Jaguar X350 XJ8 V8: Future Classic

By: Joe Kenwright

2003-2010 Jaguar X350 XJ8 V8 3.5/4.2...

Jaguar X350 XJ8 V8: Future Classic
Future Classic: Jaguar X350 XJ8 V8


Jaguar X350 XJ8 V8

Not everyone is convinced that the latest Jaguar XJ 5.0 V8 captures the essence of Jaguar’s finest saloons, nor does its $254,000 starting price leave much room for upward movement. In time, this will bring the spotlight back to the out-going X350 series and its more timeless combination of old and new.

Already ‘big cat’ fans are clearly divided over which model best defines the last traditional Jaguar saloon. Many regard the final steel-bodied, post-2001, X308 XJ8 4.0 V8 as the cat’s whiskers. Others argue that its 2003 X350 XJ8 3.5/4.2 V8 replacement is the no-brainer. After all, its aluminium structure slashes at least 200kg from an earlier XJ’s hefty payload and its heavily-revised V8 engines finally ruled a line under a seemingly endless litany of problems. If only it were that simple, because used prices for both cars meet in the $28-35,000 range.

The X350’s 3034mm wheelbase and 5090mm length versus the X308’s 2870mm/5024mm highlight the fundamental differences. Once the X350’s traditional looks were stretched over a much longer wheelbase without the excessive overhangs of earlier models, the character of the XJ saloon was fundamentally changed. And therein lies the dissent. Combined with a boost in height from 1314mm to 1448mm, there is no arguing that the X350 lost the sportier, intimate feel of previous models, even if the newer car was much easier to live with and more fun to drive.

Then there are the intangibles. Ultimately, the X308’s 1900kg steel structure has a better chance of beating a broken Aussie road surface into submission. And with a little flex, it will do so even more discreetly. The X350’s clever aluminium monocoque – strategically reinforced with magnesium beams for a 60 percent boost in stiffness while pegging weight to 1615kg – is by definition going to feed more harshness into the cabin, even if the suspension is really clever.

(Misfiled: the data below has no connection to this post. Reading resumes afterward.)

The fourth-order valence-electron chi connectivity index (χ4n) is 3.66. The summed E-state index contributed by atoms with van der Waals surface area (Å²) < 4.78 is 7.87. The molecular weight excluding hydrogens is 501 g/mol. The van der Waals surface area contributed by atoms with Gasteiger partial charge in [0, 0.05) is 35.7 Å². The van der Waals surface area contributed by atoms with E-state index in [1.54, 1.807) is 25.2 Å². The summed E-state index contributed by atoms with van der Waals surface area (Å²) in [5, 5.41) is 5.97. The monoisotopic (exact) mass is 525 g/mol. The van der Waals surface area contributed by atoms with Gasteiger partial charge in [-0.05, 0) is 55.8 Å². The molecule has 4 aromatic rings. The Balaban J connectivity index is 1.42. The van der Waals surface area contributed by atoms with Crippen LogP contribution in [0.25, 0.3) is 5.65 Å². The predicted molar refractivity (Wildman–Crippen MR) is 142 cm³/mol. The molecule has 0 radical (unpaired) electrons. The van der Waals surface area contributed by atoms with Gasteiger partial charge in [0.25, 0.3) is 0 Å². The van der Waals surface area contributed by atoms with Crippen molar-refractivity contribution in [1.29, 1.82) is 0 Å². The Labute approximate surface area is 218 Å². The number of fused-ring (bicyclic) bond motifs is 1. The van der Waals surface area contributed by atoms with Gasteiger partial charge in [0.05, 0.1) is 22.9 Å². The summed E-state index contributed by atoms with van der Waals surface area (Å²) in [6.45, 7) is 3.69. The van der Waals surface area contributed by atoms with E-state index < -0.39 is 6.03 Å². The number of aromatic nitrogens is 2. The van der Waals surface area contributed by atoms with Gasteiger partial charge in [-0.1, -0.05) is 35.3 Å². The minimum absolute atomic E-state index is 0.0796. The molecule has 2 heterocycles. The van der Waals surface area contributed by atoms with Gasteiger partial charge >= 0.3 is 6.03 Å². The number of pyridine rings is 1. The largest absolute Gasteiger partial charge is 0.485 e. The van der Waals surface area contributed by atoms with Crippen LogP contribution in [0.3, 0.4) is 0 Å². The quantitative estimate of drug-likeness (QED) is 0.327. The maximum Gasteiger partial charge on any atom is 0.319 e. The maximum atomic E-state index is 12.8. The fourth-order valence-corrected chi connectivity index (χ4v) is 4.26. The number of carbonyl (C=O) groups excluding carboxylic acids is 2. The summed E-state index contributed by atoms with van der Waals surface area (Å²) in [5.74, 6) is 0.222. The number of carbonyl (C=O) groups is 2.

A lighter, more balanced chassis will also deliver a crisper, more responsive drive that can also make the whole car feel less substantial. Anyone who has driven the latest Falcon back-to-back in four- and six-cylinder guises will recognise the huge differences in feel that even minor changes can generate.

The bottom line is that you can do your head in trying to decide between the two. When you can add both to your garage for around 30 percent of the cost of the latest model, the process is academic anyway. The reality is that neither was bodily stiff enough to challenge the best of the Europeans or Japanese, nor were they totally on top of the brutal supercharged Jaguar drivetrains on offer. Yet time and rarity seem to be treating the X350 XJ8 kindly.

Its stand-alone, traditional presence, excellent power-to-weight ratio and extra fuel efficiency are unlikely to be challenged by Jaguar, let alone rivals, for some time.


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